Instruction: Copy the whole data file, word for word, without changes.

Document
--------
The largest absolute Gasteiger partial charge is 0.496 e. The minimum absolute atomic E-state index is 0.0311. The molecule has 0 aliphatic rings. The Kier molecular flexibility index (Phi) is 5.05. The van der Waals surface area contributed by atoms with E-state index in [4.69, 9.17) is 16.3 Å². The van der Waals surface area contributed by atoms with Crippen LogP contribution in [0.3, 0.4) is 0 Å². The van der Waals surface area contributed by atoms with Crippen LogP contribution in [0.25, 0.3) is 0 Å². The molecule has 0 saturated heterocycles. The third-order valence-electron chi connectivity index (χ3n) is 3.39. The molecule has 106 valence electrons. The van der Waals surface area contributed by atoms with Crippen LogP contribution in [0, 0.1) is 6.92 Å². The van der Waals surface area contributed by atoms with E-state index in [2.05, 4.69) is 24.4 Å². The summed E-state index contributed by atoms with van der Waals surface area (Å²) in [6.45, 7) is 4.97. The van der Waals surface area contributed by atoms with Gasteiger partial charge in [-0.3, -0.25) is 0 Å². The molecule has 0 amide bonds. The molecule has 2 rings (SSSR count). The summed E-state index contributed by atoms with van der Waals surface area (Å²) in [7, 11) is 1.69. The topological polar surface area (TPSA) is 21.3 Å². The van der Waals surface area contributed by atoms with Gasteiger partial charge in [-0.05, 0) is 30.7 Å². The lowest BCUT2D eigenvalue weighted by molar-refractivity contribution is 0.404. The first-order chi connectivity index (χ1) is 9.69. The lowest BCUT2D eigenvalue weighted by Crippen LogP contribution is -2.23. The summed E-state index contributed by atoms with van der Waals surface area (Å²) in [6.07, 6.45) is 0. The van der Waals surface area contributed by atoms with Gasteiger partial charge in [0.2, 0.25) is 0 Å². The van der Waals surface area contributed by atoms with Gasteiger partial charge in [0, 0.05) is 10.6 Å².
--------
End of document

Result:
The largest absolute Gasteiger partial charge is 0.496 e. The minimum absolute atomic E-state index is 0.0311. The molecule has 0 aliphatic rings. The Kier molecular flexibility index (Phi) is 5.05. The van der Waals surface area contributed by atoms with E-state index in [4.69, 9.17) is 16.3 Å². The van der Waals surface area contributed by atoms with Crippen LogP contribution in [0.3, 0.4) is 0 Å². The van der Waals surface area contributed by atoms with Crippen LogP contribution in [0.25, 0.3) is 0 Å². The molecule has 0 saturated heterocycles. The third-order valence-electron chi connectivity index (χ3n) is 3.39. The molecule has 106 valence electrons. The van der Waals surface area contributed by atoms with Crippen LogP contribution in [0, 0.1) is 6.92 Å². The van der Waals surface area contributed by atoms with E-state index in [2.05, 4.69) is 24.4 Å². The summed E-state index contributed by atoms with van der Waals surface area (Å²) in [6.45, 7) is 4.97. The van der Waals surface area contributed by atoms with Gasteiger partial charge in [-0.3, -0.25) is 0 Å². The molecule has 0 amide bonds. The molecule has 2 rings (SSSR count). The summed E-state index contributed by atoms with van der Waals surface area (Å²) in [7, 11) is 1.69. The topological polar surface area (TPSA) is 21.3 Å². The van der Waals surface area contributed by atoms with Gasteiger partial charge in [-0.05, 0) is 30.7 Å². The lowest BCUT2D eigenvalue weighted by molar-refractivity contribution is 0.404. The first-order chi connectivity index (χ1) is 9.69. The lowest BCUT2D eigenvalue weighted by Crippen LogP contribution is -2.23. The summed E-state index contributed by atoms with van der Waals surface area (Å²) in [6.07, 6.45) is 0. The van der Waals surface area contributed by atoms with Gasteiger partial charge in [0.2, 0.25) is 0 Å². The van der Waals surface area contributed by atoms with Gasteiger partial charge in [0, 0.05) is 10.6 Å².